When Anna Brychan remembers her school days, it is through a haze of pipe smoke.
"I used to wander around Aberystwyth in my school uniform, puffing on a pipe," the 36-year-old said. "My father smoked one, so it was cheaper to steal his tobacco than to buy cigarettes. I tried to put on an intellectual air but I was very small, so I don't think I quite carried it off."
Still petite, if now able to afford her own cigarettes, Ms Brychan has been spending a lot of time thinking back to her school days.
This month, she was appointed Welsh director of the National Association of Head Teachers. And it is her own experiences that she now turns to when considering education issues in Wales, such as the difficulties that arise during the transition between primary and secondary school.
"I remember the move between schools being a scary experience. Where I come from, children go to small primaries where they know everyone well.
Suddenly you find yourself going to school on a bus with lots of strange people. You can find yourself disorientated for a long time."
Such memories are a natural touchstone for Ms Brychan. She has no classroom experience herself, despite three teacher grandparents and a lecturer father.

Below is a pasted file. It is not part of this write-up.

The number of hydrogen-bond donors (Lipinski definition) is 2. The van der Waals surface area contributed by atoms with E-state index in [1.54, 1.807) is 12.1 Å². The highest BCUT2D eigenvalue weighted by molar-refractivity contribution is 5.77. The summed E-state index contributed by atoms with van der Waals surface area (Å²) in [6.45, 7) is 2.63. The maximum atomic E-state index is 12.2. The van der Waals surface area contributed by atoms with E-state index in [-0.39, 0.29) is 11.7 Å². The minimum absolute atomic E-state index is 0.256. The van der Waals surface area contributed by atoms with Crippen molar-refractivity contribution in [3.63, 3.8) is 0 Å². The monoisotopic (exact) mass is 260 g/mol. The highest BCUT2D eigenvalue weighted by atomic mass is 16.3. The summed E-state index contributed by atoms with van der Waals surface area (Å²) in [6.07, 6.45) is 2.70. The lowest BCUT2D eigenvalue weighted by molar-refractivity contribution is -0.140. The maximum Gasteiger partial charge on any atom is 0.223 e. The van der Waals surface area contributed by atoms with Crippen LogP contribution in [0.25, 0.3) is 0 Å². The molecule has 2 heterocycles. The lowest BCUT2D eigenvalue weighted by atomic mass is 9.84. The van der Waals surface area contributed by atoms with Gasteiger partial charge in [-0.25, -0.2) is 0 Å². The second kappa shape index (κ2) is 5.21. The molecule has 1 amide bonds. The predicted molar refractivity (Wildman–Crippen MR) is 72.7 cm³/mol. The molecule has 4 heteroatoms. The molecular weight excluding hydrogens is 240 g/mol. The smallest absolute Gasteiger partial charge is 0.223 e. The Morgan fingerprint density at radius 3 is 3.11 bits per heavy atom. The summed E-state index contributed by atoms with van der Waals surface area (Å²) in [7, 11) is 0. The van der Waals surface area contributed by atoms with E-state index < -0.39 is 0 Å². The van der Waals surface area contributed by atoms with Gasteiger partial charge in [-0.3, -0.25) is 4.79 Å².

Instead, her career began with an abortive attempt at a PhD in German literature. "My mistake was to write about an author who was still living.
"Each time I thought I was getting somewhere, he'd go and write another book."
This was followed by a short-lived stint selling the "golf butler", a gadget for fishing golf balls out of shallow ponds. From this came a job with a marketing company which led, eventually, to a position as communications director for Plaid Cymru, the Welsh nationalist party.
Here, Ms Brychan worked with Karl Davies, one-time chief executive, who went on to become Welsh director of the NAHT. And it was Mr Davies who suggested that her marketing experience and media savvy would make her a suitable candidate for the job.
In the past, the NAHT commitment to devolution has involved criticising the Welsh Assembly for refusing to go far enough in its pursuit of a Welsh education policy - an agenda not entirely alien to Plaid Cymru members.
But Ms Brychan, a fluent Welsh speaker, insists the politician can be separated from her politics: "I don't see devolving teachers' pay and conditions to the Assembly as a sensible route."
Nonetheless, she adds: "I'm aware that there are people who think Welsh-language teaching is irrelevant and that the shortage of teachers is a difficulty.
"But maths, physics and modern languages share the same problems. The effort to create a bilingual Wales must necessarily involve all pupils in Wales."